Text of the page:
Bone Metabolism in Heroin Addicts and after Methadone Maintenance Treatment
H. Wilczek; J. Štěpán
III. interní klinika 1. LF UK a VFN, Praha
Čas. Lék. čes. 2003; : 606-608
The aim of the work was to determine how the prolonged opioid addiction influence bone metabolism.In heroin addicts and after one year of methadone maintenance we investigated bone mineral density, biochemicalmarkers of bone metabolism and serum levels of testosterone.Methods and Results. The study involved 37 persons, 31 men and 6 women in average age of 26 years (variation18 to 39 years). Values of type I collagen cross-linked telopeptide, osteocalcin, propeptide of type I collagen andtestosterone in serum were measured by radioimmunoassy and immunoanalysis. Bone mineral density was measuredby dual energy absorptiometry. Body Mass Index was calculated. In heroin addicts at the femoral neck and in distalforearm osteopenia was found. After one year of methadone maintenance treatment the bone density remainedunchanged. Concentrations of osteoresorption marker (type I collagen cross-linked telopeptide) and osteoformationmarkers (osteocalcin and propeptide of type I collagen) were in heroin addicts in comparison with control groupsignificantly increased (averages 814 ng/l, 43,1 µ/l, 76,4 µ/l). Testosterone level in serum in addicted men wassignificantly decreased (3,3 nmol/l). After one year of methadone maintenance treatment biochemical markers ofbonemetabolismrestored when compared with the control group, testosterone levels remained unchanged. Statisticalmeasurements were performed by t-test and paired t-test.Conclusions. Prolonged heroin addiction is associated with accelerated bone turnover and osteopenia in corticalbone without evidence of metabolic bone disease. Methadone maintenance treatment restores altered bone turnoveronly. One possible explanation of high bone turnover in heroin addicts may be the influence of hypopituitary-hypothalamo-gonadal axis. However, it may not be the only mechanism involved.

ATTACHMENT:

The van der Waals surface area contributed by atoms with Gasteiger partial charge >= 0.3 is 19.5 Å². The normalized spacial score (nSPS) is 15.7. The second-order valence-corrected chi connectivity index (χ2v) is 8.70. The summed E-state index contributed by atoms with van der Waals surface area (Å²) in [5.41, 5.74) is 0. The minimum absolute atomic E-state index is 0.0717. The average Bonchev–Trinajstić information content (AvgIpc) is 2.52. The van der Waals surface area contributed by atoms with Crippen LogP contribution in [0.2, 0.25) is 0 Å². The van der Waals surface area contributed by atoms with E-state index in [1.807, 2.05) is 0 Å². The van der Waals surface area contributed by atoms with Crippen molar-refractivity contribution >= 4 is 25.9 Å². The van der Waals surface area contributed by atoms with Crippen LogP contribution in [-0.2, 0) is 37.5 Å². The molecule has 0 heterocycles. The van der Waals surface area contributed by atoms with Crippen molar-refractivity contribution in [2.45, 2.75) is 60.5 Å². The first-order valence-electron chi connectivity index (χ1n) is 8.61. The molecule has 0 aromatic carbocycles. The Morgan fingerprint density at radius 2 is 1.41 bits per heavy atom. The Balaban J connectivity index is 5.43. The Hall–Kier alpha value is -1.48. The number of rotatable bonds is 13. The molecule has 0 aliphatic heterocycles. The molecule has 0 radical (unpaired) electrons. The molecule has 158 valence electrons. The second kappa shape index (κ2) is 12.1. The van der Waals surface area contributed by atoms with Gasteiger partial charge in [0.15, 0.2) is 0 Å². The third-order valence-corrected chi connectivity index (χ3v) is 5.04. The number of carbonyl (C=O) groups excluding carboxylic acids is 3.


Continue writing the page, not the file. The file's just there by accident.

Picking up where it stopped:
heroin addiction, osteoresorption, osteoformation, testosterone, methadone.
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Allergology and clinical immunology
Dermatology & STDs